Has this ever happened in your story:
Your character is on a quest to find a missing watch. He spent the last three scenes retracing steps, questioning bystanders and searching high and low. Then he finds himself at home, trying to piece together the clues, when all of a sudden in walks his sister’s best friend’s mom. She’s holding a clue in her hand that will solve everything. She gives it to the him.
Or what about this…
Your Protagonist is chasing her lover to the airport. He’s about to get on a plane and leave forever. She gets to the airport, and what do you know, they just happen to be giving away free tickets. She grabs herself a ticket, the security guard upgrades her to first class so she can get through security faster, and she catches her lover before his plane leaves.
This is a common thing I see in stories all the time.
I call it the “Convenience Factor,” and it’s a big no-no. As one of my clients says, it’s “lazy storytelling.”
What he means by that is, rather than optimizing the story in a way that moves it forward and ties into the plot, the writer uses convenience methods to make things happen: adding a random character in to deliver important information, dropping things in your Protagonist’s lap and not actually forcing him to do any work.
Rather than convenience, spend time planning and developing your story, that way you know exactly what has to happen in the story, and how your Protagonist will be receiving the important information he needs in order to move forward and become the hero. Then you won’t have to do any convenience adding, just to fill space or try to explain something that doesn’t really fit in the story.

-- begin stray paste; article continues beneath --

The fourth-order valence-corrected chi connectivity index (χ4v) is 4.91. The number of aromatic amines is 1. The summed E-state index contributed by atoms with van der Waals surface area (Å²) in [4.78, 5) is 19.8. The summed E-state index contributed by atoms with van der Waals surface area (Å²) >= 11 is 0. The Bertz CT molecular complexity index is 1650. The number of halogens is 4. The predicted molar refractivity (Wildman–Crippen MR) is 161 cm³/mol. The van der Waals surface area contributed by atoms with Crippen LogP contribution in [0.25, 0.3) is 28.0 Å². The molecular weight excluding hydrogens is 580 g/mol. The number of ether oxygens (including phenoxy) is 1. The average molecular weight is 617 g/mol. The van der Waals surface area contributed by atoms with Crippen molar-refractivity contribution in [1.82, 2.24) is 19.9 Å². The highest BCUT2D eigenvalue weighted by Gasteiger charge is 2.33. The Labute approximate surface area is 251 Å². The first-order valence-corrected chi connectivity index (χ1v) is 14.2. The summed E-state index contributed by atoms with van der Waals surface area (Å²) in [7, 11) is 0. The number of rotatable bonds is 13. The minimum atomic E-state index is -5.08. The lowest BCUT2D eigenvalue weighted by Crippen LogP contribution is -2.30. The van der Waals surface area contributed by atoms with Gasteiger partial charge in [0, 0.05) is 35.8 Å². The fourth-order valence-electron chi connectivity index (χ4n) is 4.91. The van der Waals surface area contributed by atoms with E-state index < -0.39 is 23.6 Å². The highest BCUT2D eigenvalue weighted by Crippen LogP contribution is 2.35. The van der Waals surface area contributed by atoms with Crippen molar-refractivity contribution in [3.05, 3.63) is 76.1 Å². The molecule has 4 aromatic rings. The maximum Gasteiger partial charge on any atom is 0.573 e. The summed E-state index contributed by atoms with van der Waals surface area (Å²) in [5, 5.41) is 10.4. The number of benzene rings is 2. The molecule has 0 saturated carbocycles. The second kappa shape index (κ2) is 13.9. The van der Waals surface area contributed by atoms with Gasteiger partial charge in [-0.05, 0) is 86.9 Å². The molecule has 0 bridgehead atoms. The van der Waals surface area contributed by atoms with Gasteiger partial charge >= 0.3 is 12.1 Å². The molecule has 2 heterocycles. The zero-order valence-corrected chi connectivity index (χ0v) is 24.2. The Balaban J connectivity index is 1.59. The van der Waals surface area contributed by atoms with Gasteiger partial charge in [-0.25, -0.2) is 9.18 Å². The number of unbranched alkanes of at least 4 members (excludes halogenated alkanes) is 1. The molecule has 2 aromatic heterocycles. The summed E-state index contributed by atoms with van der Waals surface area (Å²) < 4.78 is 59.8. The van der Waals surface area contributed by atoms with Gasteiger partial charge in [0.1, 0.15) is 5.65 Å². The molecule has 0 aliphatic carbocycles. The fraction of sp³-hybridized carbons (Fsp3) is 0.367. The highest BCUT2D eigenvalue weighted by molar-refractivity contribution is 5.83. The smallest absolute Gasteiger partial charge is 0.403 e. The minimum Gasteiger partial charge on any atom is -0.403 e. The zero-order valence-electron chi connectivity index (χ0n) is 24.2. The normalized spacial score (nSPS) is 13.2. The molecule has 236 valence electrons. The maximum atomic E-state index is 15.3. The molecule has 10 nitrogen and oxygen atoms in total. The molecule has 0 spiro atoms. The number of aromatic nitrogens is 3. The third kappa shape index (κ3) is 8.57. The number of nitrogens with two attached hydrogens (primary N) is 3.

Whenever I see Convenience Factor in a manuscript, nine times out of 10 I know the writer did very little, if any, planning before writing the draft. And that’s a huge problem.
Because when you don’t take the time to plan and develop your story—ask questions and consider all possibilities for the direction the story could go in—you’re selling your story short. You’re stopping it from really blossoming into the story it could be.
Convenience Factor is a side effect of pantsing your story instead of planning it out. When you don’t plan, you have no idea what needs to happen to move the story forward. And that’s when you reach for convenience items, like random characters, all-too-coincidental story lines, etc.
Don’t do it.
Don’t waste your time writing a draft like that, a draft full of convenience. Readers don’t want that.
What readers want is a story. A vicarious experience for them to go on with your Protagonist.
They want a Protagonist who’s a bit of a mess, but has the qualities of someone who could be really kick-ass. They want to see things happen to this Protagonist–bad things–in order to find out what he’s made of. And then they want a satisfying ending that resolves everything and has the Protagonist really stepping up and earning his hero title.
Anything less than that isn’t worth their time.
But you can’t create a story like that–a story of that caliber–without doing some developing and planning ahead of time. (Well, you can always write multiple drafts, but you’ll just end up frustrated.)
Do yourself a favor: Give up the Convenience Factor, plan and develop your story, and write a damn good first draft.
Helping emerging novelists write damn good first drafts—that’s what I do. I teach story planning and development, which means creating your Concept and Premise, figuring out the beginning, middle and end of your story, your structure and all of the scenes, before you write a single word.
This ensures a better, stronger first draft every time.